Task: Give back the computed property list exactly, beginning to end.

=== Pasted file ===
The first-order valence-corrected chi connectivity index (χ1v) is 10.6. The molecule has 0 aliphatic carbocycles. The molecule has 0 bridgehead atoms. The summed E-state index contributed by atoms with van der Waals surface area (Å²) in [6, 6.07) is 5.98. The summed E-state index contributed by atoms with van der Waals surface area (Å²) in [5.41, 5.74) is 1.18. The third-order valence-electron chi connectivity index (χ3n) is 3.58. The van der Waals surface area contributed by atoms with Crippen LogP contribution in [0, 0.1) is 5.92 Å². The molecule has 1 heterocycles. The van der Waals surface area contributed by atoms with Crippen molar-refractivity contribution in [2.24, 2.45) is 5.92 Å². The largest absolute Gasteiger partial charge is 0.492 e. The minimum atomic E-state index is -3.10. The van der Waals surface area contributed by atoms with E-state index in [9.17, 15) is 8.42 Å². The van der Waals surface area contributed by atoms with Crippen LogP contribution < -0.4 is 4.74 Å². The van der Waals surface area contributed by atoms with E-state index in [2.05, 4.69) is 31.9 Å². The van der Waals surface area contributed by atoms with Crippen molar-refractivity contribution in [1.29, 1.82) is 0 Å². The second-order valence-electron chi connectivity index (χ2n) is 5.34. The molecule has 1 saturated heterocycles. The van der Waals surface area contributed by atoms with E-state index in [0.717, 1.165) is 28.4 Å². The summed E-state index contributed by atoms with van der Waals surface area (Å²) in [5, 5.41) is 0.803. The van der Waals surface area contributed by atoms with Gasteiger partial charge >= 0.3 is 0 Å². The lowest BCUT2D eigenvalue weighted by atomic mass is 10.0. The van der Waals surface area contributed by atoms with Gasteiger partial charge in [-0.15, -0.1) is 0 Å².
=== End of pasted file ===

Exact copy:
The first-order valence-corrected chi connectivity index (χ1v) is 10.6. The molecule has 0 aliphatic carbocycles. The molecule has 0 bridgehead atoms. The summed E-state index contributed by atoms with van der Waals surface area (Å²) in [6, 6.07) is 5.98. The summed E-state index contributed by atoms with van der Waals surface area (Å²) in [5.41, 5.74) is 1.18. The third-order valence-electron chi connectivity index (χ3n) is 3.58. The van der Waals surface area contributed by atoms with Crippen LogP contribution in [0, 0.1) is 5.92 Å². The molecule has 1 heterocycles. The van der Waals surface area contributed by atoms with Crippen molar-refractivity contribution in [2.24, 2.45) is 5.92 Å². The largest absolute Gasteiger partial charge is 0.492 e. The minimum atomic E-state index is -3.10. The van der Waals surface area contributed by atoms with E-state index in [9.17, 15) is 8.42 Å². The van der Waals surface area contributed by atoms with Crippen LogP contribution < -0.4 is 4.74 Å². The van der Waals surface area contributed by atoms with E-state index in [2.05, 4.69) is 31.9 Å². The van der Waals surface area contributed by atoms with Crippen molar-refractivity contribution in [1.29, 1.82) is 0 Å². The second-order valence-electron chi connectivity index (χ2n) is 5.34. The molecule has 1 saturated heterocycles. The van der Waals surface area contributed by atoms with E-state index in [0.717, 1.165) is 28.4 Å². The summed E-state index contributed by atoms with van der Waals surface area (Å²) in [5, 5.41) is 0.803. The van der Waals surface area contributed by atoms with Gasteiger partial charge >= 0.3 is 0 Å². The lowest BCUT2D eigenvalue weighted by atomic mass is 10.0. The van der Waals surface area contributed by atoms with Gasteiger partial charge in [-0.15, -0.1) is 0 Å².